“It was important for me to do that, to show them that, although I’m scared… you have the skills and training to protect yourself and make it safe,” Llamzon said.
Nearly eight months later — and with a second wave spreading across the state — she is leading by example once again by seeking help for her mental well-being. That includes meditation, yoga and therapy.
“I hurt,” Llamzon conceded. “I’m anxious, and I gain some perspective on how I can get back in and move forward. It’s not easy.”
Like a lot of nurses, she said the pandemic is the hardest thing she’s been through. Period. It tops being a single parent in her home country of the Philippines.
Barbara Boyler has been a nurse for 19 years. She’s never seen anything like the pandemic in her tenure at Jersey Shore University. Concerned about contracting the virus, the 64-year-old nurse went part-time a month ago.
However, health care workers are resilient and can prevail through difficult situations, said Brazeau, the Rutgers psychiatrist.
Boyler refers to her co-workers as the “most amazing people” — especially the younger nurses, many of whom are juggling not only their professional responsibilities, but also parental duties at home, such as helping their children with remote learning.
“These nurses are strong,” Boyler said. “What they have in their favor is they have a lot of energy physically. It’s a great learning experience as long as you come out of it not having gotten COVID.”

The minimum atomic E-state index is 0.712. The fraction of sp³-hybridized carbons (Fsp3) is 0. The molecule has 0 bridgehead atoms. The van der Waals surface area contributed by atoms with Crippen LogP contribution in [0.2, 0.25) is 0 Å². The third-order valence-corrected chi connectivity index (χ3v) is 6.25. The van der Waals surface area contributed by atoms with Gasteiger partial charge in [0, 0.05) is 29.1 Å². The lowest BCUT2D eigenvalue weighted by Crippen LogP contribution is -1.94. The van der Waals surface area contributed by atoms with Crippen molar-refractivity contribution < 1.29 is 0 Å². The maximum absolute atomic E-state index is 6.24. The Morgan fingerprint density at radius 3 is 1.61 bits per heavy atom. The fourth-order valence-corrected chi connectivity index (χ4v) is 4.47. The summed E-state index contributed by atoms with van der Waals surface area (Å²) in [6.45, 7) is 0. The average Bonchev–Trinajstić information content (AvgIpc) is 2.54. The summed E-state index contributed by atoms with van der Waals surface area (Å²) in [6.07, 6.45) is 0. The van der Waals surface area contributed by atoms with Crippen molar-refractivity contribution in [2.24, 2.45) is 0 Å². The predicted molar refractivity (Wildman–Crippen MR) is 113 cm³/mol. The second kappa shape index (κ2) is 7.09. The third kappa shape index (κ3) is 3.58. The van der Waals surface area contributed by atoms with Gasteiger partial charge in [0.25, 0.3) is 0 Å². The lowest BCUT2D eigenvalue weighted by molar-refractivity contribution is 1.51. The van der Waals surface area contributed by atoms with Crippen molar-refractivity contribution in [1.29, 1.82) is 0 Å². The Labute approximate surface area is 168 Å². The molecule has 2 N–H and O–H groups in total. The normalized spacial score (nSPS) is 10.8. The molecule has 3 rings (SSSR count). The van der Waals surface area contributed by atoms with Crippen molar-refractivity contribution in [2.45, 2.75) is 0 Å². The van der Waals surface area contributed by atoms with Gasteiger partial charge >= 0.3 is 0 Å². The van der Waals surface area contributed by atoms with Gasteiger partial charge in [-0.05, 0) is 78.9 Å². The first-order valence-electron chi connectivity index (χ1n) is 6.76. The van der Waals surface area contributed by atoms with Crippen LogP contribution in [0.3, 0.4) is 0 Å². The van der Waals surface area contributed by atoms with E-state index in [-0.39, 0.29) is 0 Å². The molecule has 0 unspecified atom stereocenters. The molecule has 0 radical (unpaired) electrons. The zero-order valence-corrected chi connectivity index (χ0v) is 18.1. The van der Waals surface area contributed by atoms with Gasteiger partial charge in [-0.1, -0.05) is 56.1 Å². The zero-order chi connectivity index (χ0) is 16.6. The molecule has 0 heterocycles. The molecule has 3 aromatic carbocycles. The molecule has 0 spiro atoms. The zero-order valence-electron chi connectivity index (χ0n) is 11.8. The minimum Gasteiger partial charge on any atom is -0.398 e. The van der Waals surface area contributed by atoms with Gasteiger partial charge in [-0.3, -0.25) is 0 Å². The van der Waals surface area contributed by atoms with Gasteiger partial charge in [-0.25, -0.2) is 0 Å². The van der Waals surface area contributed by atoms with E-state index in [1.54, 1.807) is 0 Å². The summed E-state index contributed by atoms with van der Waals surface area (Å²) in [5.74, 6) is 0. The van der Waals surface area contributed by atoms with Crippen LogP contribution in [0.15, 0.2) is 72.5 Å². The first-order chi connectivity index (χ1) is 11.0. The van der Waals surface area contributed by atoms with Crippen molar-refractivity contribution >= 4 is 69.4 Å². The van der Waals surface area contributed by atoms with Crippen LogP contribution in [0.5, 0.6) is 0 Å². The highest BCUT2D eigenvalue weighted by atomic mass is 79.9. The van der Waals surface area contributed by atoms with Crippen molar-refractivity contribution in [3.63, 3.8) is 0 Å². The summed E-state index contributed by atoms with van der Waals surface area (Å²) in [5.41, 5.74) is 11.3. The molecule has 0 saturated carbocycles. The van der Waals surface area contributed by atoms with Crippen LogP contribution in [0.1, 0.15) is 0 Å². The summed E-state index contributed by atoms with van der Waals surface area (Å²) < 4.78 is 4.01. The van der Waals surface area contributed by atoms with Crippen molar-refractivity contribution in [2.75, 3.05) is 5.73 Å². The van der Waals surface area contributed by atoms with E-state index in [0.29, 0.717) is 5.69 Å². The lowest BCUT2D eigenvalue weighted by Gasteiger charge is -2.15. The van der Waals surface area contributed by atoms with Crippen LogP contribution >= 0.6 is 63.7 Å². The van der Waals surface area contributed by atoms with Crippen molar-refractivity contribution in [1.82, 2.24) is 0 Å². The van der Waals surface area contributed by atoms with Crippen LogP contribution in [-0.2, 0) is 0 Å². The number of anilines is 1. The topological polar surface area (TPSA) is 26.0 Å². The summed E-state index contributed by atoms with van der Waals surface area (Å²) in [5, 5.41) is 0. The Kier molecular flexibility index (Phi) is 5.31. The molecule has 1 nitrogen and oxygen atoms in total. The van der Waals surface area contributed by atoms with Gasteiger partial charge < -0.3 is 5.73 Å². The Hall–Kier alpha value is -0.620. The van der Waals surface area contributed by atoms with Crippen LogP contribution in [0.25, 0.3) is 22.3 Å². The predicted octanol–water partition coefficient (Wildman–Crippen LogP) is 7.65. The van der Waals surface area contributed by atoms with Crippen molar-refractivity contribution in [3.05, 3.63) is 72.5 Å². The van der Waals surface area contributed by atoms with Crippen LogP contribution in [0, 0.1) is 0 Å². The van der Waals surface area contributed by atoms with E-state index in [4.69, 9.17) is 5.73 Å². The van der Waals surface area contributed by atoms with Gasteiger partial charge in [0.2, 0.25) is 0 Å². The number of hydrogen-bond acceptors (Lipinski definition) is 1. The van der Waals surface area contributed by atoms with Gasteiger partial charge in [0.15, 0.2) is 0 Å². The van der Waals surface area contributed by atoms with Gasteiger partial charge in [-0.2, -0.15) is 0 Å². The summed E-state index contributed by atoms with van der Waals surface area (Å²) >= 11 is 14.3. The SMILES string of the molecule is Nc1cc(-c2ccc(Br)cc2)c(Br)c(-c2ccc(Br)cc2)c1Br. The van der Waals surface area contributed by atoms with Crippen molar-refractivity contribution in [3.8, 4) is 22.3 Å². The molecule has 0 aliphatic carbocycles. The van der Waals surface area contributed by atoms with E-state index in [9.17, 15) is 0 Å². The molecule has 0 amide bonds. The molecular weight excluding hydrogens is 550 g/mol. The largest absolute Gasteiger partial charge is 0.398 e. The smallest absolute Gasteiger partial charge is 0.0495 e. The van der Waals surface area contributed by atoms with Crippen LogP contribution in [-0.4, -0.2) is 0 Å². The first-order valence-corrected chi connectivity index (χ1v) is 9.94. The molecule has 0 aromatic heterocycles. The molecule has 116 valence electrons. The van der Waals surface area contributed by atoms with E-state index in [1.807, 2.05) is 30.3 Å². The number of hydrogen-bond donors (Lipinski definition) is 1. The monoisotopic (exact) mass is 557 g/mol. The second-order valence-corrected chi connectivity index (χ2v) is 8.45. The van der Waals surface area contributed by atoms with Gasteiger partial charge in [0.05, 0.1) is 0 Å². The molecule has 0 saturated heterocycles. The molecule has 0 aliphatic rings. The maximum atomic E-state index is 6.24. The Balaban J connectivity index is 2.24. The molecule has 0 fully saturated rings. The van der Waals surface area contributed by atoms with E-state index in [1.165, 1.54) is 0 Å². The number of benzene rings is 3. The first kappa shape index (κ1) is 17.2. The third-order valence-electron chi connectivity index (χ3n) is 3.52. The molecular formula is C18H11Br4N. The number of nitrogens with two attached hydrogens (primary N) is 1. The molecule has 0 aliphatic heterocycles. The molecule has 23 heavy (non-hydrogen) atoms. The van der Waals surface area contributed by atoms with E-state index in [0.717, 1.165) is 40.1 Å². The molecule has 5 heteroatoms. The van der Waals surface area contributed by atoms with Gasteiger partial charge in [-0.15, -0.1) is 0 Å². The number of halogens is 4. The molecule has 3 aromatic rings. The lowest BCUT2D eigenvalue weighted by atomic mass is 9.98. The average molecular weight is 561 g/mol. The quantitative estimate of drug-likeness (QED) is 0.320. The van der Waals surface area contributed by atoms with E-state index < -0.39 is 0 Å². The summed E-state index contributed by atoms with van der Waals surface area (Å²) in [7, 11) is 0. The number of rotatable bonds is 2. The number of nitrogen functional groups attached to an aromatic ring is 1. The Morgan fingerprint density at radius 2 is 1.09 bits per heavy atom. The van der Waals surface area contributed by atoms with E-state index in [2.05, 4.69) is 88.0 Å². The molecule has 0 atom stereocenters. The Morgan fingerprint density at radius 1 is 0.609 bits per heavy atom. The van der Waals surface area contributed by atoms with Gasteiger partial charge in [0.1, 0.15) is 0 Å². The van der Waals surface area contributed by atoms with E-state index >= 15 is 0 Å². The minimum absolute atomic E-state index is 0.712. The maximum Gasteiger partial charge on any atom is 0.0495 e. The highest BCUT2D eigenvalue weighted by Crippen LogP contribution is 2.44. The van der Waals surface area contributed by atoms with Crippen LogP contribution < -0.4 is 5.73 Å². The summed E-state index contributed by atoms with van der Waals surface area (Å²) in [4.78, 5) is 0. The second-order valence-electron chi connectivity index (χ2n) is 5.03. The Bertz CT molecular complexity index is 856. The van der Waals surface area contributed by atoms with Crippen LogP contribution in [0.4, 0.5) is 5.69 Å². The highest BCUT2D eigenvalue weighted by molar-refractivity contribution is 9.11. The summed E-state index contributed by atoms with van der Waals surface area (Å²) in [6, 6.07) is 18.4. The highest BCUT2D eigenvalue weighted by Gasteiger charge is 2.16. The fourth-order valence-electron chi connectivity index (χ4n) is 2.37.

The physical safety of their employees is paramount, hospital officials said. But their mental well-being is also critical.
“We really need to commit to our team members so they can continue to care for our community,” said Nikki Sumpter, senior vice president and chief human resources officer for the Atlantic Health System.
Hospitals around the state, concerned about fatigue among their workforce, have implemented programs to help improve their employees’ mental health.
At the height of the pandemic, the Atlantic Health System rented all but a handful of rooms at a Morristown hotel so its employees could stay there and ease their fears of possibly bringing home the virus. It is prepared to do that again if need be, Sumpter said. Atlantic also has set up peer-to-peer groups, virtual exercise groups and offers child care opportunities.